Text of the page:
“We want the competition between lenders because, at the end of the day, the borrowers are getting the best possible product,” Fordham said. “It’s just great to see the industry grow. And I hope that we continue with another strong year. I want all of our competitors and those teams at (loanDepot) to continue to be successful.” (JD)


IMB production and profits take a dip

The average per-loan profit for independent mortgage banks (IMBs) and mortgage subsidiaries of chartered banks was $3,361 in first-quarter 2021, according to the Mortgage Bankers Association (MBA). This was a decrease of 10% compared to the prior three-month period but still represented the most profitable first quarter for IMBs since at least 2008. 

The MBA also reported that production was down on a quarterly basis. In Q1 2021, the average IMB closed 4,879 loans, about 170 fewer loans than Q4 2020. This translated to an average sales-volume decline of about $30 million compared to the prior quarter. In a reflection of ongoing home-price increases, however, the average loan balance reached a new record high of $288,551 in the first quarter.

The cost to originate a loan remains much higher than its historic norm since the Great Recession. These expenses reached $7,964 per loan in the first quarter, about 20% more than the average cost since mid-2008. Meanwhile, productivity per employee declined from 4.2 loans per month in fourth-quarter 2020 to 3.6 loans per month in first-quarter 2021. (NP)


Thuan Nguyen, No. 1 Top Mortgage Broker

In such a demanding lending landscape, how does Scotsman Guide’s No. 1 Top Mortgage Broker make sure his company keeps its pipeline moving swiftly and smoothly? Thuan Nguyen of Loan Factory Inc. took a cue from a different industry.

“Ninety-nine percent of the brokers out there, they have a dedicated processor to handle a loan from A to Z,” said Nguyen, who cleared $2 billion in brokered loans last year. “But for me, I break it down into many steps, like a manufacturing assembly line.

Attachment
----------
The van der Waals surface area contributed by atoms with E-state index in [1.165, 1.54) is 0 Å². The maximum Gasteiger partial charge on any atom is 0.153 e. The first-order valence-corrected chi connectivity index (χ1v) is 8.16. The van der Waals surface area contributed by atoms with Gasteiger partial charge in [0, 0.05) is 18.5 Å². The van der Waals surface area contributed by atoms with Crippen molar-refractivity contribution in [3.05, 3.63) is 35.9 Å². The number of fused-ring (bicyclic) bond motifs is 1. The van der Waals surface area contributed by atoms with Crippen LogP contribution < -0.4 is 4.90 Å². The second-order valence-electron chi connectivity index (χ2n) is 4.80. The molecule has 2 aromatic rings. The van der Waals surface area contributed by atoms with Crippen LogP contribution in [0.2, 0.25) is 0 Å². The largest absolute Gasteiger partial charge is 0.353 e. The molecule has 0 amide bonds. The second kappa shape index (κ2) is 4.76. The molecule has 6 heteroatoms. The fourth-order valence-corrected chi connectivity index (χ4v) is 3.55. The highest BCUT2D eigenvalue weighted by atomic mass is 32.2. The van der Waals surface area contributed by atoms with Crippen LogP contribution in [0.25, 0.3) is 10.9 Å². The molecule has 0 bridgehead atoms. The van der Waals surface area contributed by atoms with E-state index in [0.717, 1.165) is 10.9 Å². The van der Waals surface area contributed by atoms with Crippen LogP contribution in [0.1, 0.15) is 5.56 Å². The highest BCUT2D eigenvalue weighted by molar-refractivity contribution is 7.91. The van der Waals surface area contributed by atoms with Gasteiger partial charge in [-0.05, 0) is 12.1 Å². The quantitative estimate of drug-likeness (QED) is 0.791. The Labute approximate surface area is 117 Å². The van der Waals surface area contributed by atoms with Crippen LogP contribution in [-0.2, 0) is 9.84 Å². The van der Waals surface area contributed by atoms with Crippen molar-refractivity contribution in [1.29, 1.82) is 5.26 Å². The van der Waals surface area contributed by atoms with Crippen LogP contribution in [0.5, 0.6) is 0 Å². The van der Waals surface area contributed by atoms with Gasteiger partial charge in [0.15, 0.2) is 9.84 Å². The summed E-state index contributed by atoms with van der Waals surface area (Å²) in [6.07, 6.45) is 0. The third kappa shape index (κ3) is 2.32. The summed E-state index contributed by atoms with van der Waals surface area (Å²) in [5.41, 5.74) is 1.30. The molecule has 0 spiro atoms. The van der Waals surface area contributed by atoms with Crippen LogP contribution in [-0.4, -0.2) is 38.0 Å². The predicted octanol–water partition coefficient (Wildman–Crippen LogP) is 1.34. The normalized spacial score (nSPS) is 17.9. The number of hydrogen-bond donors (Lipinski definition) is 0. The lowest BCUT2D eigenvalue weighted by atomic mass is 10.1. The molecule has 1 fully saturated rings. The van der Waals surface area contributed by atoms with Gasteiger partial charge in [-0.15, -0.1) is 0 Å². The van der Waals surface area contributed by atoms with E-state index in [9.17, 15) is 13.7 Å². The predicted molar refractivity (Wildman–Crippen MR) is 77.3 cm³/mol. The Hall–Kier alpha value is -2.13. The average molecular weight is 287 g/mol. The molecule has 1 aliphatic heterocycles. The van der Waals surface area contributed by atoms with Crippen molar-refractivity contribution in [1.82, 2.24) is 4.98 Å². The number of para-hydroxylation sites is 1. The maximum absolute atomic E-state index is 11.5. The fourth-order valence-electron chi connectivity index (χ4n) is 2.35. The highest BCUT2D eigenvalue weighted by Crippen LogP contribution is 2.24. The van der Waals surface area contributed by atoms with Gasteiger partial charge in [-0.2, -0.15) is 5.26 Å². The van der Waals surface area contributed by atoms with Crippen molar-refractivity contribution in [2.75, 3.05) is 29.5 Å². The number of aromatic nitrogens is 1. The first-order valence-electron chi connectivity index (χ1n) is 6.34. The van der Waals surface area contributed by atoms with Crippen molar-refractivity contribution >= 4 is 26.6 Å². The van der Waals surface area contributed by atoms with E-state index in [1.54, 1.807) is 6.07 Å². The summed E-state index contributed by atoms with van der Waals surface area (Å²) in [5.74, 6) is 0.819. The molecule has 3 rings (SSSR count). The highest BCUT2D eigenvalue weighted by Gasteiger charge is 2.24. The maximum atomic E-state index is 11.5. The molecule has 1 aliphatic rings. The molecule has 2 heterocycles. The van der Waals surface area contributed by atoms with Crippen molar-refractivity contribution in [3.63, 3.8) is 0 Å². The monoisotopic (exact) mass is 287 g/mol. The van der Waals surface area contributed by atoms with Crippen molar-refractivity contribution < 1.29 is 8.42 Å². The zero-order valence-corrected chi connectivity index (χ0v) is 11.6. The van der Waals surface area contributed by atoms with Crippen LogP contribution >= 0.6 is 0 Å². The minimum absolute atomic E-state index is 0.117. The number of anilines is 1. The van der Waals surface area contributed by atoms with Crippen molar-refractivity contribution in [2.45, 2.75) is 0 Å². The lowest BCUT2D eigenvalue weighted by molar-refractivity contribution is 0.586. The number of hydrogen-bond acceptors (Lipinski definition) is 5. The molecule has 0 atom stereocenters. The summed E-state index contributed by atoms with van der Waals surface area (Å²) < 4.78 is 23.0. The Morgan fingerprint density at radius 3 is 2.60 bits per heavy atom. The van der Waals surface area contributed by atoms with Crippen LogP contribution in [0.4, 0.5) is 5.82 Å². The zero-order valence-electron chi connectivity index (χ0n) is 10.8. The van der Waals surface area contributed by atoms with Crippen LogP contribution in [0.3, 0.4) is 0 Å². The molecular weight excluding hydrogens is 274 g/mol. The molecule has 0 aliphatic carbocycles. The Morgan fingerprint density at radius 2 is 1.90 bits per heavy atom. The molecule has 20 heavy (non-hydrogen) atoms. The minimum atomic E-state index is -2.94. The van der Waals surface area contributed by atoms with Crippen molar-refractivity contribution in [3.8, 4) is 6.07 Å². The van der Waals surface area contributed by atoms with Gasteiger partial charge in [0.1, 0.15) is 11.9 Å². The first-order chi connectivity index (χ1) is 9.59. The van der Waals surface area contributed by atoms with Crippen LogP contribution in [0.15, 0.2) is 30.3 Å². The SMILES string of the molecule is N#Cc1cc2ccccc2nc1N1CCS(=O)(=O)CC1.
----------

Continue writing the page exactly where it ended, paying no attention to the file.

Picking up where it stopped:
“We have one person do the setup. One person does the review. One person does submissions. One person does conditions. One person does closing. I have an assembly-line model that can process loans for me fast.”

It’s an idea that he formulated from lessons learned during previous mortgage booms and a concept he successfully implemented thanks to planning ahead.

“That’s why we always have extra staff — more than what I need. The worst thing to ever happen is you don’t have enough staff to handle the business. During the peak periods, everyone’s busy and everyone’s paid well. It’s very difficult to hire an experienced processor. It’s very difficult to keep them and to train them. It takes a long time. So, we switched to the assembly- line model so we can hire easily and train quickly. [New hires] can contribute and we can handle the big volumes.” (AA)


Uncertainty continues in quest for GSE reform

Shortly after the U.S. Supreme Court ruled this past June that the leadership structure of the Federal Housing Finance Agency (FHFA) was unconstitutional, the Biden administration appointed Sandra Thompson as the agency’s acting director. Her predecessor, Trump administration selection Mark Calabria, had been leading efforts to privatize Fannie Mae and Freddie Mac.

What the change in leadership means is still unclear. Congressional Democrats have voiced concerns about releasing the government-sponsored enterprises (GSEs) from their conservatorships. But several key steps toward privatization were undertaken during Calabria’s tenure. Last year, a capital-framework plan was announced, calling for the agencies to hold a combined $280 billion in reserves, and the GSEs retained Morgan Stanley and JPMorgan Chase as financial advisers. 

In the short term, however, the FHFA announced one change that will benefit mortgage lenders. Effective last month, the agency dropped its adverse market refinance fee of 50 basis points on many refinances eligible for GSE acquisition. Fannie and Freddie were projected to shatter their record (set last year) for gross issuance of mortgage-backed securities. The $1.27 trillion in issuances through the first five months of 2021 were 84% higher than the same period last year, the Urban Institute reported. (NP)